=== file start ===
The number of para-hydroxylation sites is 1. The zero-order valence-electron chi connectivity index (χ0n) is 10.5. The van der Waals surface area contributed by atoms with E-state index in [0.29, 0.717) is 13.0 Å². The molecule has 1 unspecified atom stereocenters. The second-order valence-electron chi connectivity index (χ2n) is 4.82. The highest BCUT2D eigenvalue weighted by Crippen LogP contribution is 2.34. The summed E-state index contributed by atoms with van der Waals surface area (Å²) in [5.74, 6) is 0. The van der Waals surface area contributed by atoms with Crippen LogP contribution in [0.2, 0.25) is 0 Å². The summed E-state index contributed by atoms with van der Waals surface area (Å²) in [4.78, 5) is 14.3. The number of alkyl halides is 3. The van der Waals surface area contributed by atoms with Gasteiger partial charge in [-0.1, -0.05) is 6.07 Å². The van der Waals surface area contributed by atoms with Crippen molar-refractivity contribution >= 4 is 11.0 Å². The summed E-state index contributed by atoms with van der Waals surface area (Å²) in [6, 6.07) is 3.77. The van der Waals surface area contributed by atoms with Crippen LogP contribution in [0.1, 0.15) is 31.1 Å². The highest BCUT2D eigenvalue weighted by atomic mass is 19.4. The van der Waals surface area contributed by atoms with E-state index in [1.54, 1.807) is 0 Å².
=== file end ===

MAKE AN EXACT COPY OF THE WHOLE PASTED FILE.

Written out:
The number of para-hydroxylation sites is 1. The zero-order valence-electron chi connectivity index (χ0n) is 10.5. The van der Waals surface area contributed by atoms with E-state index in [0.29, 0.717) is 13.0 Å². The molecule has 1 unspecified atom stereocenters. The second-order valence-electron chi connectivity index (χ2n) is 4.82. The highest BCUT2D eigenvalue weighted by Crippen LogP contribution is 2.34. The summed E-state index contributed by atoms with van der Waals surface area (Å²) in [5.74, 6) is 0. The van der Waals surface area contributed by atoms with Crippen LogP contribution in [0.2, 0.25) is 0 Å². The summed E-state index contributed by atoms with van der Waals surface area (Å²) in [4.78, 5) is 14.3. The number of alkyl halides is 3. The van der Waals surface area contributed by atoms with Gasteiger partial charge in [-0.1, -0.05) is 6.07 Å². The van der Waals surface area contributed by atoms with Crippen molar-refractivity contribution >= 4 is 11.0 Å². The summed E-state index contributed by atoms with van der Waals surface area (Å²) in [6, 6.07) is 3.77. The van der Waals surface area contributed by atoms with Crippen LogP contribution in [0.1, 0.15) is 31.1 Å². The highest BCUT2D eigenvalue weighted by atomic mass is 19.4. The van der Waals surface area contributed by atoms with E-state index in [1.54, 1.807) is 0 Å².